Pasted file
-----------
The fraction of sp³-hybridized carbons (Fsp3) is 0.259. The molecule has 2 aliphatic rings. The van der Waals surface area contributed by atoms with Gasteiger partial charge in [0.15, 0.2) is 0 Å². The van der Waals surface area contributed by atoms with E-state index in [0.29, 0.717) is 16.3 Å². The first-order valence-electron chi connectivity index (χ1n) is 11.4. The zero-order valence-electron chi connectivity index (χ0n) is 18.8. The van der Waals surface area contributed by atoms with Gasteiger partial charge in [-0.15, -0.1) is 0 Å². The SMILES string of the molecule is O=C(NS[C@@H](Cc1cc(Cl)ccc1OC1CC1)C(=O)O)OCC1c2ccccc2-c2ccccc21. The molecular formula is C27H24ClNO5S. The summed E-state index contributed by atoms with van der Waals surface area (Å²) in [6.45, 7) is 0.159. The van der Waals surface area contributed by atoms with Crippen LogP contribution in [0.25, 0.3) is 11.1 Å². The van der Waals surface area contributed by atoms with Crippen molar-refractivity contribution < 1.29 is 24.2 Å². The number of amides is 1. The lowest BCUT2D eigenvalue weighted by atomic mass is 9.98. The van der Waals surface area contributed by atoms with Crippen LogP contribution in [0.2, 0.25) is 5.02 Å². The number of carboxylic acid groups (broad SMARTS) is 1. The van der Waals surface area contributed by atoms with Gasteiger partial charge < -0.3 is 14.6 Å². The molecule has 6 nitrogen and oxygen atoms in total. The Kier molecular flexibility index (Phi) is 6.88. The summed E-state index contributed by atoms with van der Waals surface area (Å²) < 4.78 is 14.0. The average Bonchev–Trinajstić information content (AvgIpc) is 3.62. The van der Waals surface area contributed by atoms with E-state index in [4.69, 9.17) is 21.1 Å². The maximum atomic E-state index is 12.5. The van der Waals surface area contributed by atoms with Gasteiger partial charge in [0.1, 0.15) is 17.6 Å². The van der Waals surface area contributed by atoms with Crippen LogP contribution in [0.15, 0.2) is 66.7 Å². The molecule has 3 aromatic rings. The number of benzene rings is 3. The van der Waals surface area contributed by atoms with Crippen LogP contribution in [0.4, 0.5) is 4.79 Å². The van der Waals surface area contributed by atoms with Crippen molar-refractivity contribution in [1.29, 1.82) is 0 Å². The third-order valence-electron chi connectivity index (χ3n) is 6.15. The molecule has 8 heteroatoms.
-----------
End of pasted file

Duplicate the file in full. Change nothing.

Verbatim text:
The fraction of sp³-hybridized carbons (Fsp3) is 0.259. The molecule has 2 aliphatic rings. The van der Waals surface area contributed by atoms with Gasteiger partial charge in [0.15, 0.2) is 0 Å². The van der Waals surface area contributed by atoms with E-state index in [0.29, 0.717) is 16.3 Å². The first-order valence-electron chi connectivity index (χ1n) is 11.4. The zero-order valence-electron chi connectivity index (χ0n) is 18.8. The van der Waals surface area contributed by atoms with Gasteiger partial charge in [-0.15, -0.1) is 0 Å². The SMILES string of the molecule is O=C(NS[C@@H](Cc1cc(Cl)ccc1OC1CC1)C(=O)O)OCC1c2ccccc2-c2ccccc21. The molecular formula is C27H24ClNO5S. The summed E-state index contributed by atoms with van der Waals surface area (Å²) in [6.45, 7) is 0.159. The van der Waals surface area contributed by atoms with Crippen LogP contribution in [0.25, 0.3) is 11.1 Å². The van der Waals surface area contributed by atoms with Crippen molar-refractivity contribution < 1.29 is 24.2 Å². The number of amides is 1. The lowest BCUT2D eigenvalue weighted by atomic mass is 9.98. The van der Waals surface area contributed by atoms with Crippen LogP contribution in [0.2, 0.25) is 5.02 Å². The number of carboxylic acid groups (broad SMARTS) is 1. The van der Waals surface area contributed by atoms with Gasteiger partial charge < -0.3 is 14.6 Å². The molecule has 6 nitrogen and oxygen atoms in total. The Kier molecular flexibility index (Phi) is 6.88. The summed E-state index contributed by atoms with van der Waals surface area (Å²) < 4.78 is 14.0. The average Bonchev–Trinajstić information content (AvgIpc) is 3.62. The van der Waals surface area contributed by atoms with E-state index in [4.69, 9.17) is 21.1 Å². The maximum atomic E-state index is 12.5. The van der Waals surface area contributed by atoms with Gasteiger partial charge in [0.1, 0.15) is 17.6 Å². The van der Waals surface area contributed by atoms with Crippen LogP contribution in [0.15, 0.2) is 66.7 Å². The molecule has 3 aromatic rings. The number of benzene rings is 3. The van der Waals surface area contributed by atoms with Crippen LogP contribution in [0.4, 0.5) is 4.79 Å². The van der Waals surface area contributed by atoms with Crippen molar-refractivity contribution in [1.29, 1.82) is 0 Å². The third-order valence-electron chi connectivity index (χ3n) is 6.15. The molecule has 8 heteroatoms.